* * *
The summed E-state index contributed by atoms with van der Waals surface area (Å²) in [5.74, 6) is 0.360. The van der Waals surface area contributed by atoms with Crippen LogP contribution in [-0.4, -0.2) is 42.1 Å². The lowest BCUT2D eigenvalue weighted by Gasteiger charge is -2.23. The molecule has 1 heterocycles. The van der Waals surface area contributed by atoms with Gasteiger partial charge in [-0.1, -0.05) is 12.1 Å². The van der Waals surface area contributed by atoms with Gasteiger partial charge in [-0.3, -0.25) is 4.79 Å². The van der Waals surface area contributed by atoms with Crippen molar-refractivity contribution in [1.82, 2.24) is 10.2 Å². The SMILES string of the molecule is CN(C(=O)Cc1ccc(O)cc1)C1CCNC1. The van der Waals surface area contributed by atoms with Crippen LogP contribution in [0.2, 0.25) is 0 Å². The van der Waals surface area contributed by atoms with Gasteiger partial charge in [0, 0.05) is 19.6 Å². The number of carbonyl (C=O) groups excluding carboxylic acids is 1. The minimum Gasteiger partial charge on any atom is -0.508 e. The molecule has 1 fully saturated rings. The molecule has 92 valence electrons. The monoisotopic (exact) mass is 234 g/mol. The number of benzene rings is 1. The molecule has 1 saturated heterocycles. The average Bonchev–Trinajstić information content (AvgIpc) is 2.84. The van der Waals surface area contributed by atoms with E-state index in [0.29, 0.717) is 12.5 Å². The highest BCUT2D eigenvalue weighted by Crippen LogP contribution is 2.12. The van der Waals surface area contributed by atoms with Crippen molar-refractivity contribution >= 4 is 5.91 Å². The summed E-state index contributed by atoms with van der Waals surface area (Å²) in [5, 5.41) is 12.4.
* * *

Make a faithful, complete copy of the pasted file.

The summed E-state index contributed by atoms with van der Waals surface area (Å²) in [5.74, 6) is 0.360. The van der Waals surface area contributed by atoms with Crippen LogP contribution in [-0.4, -0.2) is 42.1 Å². The lowest BCUT2D eigenvalue weighted by Gasteiger charge is -2.23. The molecule has 1 heterocycles. The van der Waals surface area contributed by atoms with Gasteiger partial charge in [-0.1, -0.05) is 12.1 Å². The van der Waals surface area contributed by atoms with Gasteiger partial charge in [-0.3, -0.25) is 4.79 Å². The van der Waals surface area contributed by atoms with Crippen molar-refractivity contribution in [1.82, 2.24) is 10.2 Å². The SMILES string of the molecule is CN(C(=O)Cc1ccc(O)cc1)C1CCNC1. The van der Waals surface area contributed by atoms with Crippen LogP contribution in [0.2, 0.25) is 0 Å². The van der Waals surface area contributed by atoms with Gasteiger partial charge in [0, 0.05) is 19.6 Å². The number of carbonyl (C=O) groups excluding carboxylic acids is 1. The minimum Gasteiger partial charge on any atom is -0.508 e. The molecule has 1 fully saturated rings. The molecule has 92 valence electrons. The monoisotopic (exact) mass is 234 g/mol. The number of benzene rings is 1. The molecule has 1 saturated heterocycles. The average Bonchev–Trinajstić information content (AvgIpc) is 2.84. The van der Waals surface area contributed by atoms with E-state index in [0.29, 0.717) is 12.5 Å². The highest BCUT2D eigenvalue weighted by Crippen LogP contribution is 2.12. The van der Waals surface area contributed by atoms with Crippen molar-refractivity contribution >= 4 is 5.91 Å². The summed E-state index contributed by atoms with van der Waals surface area (Å²) in [5, 5.41) is 12.4.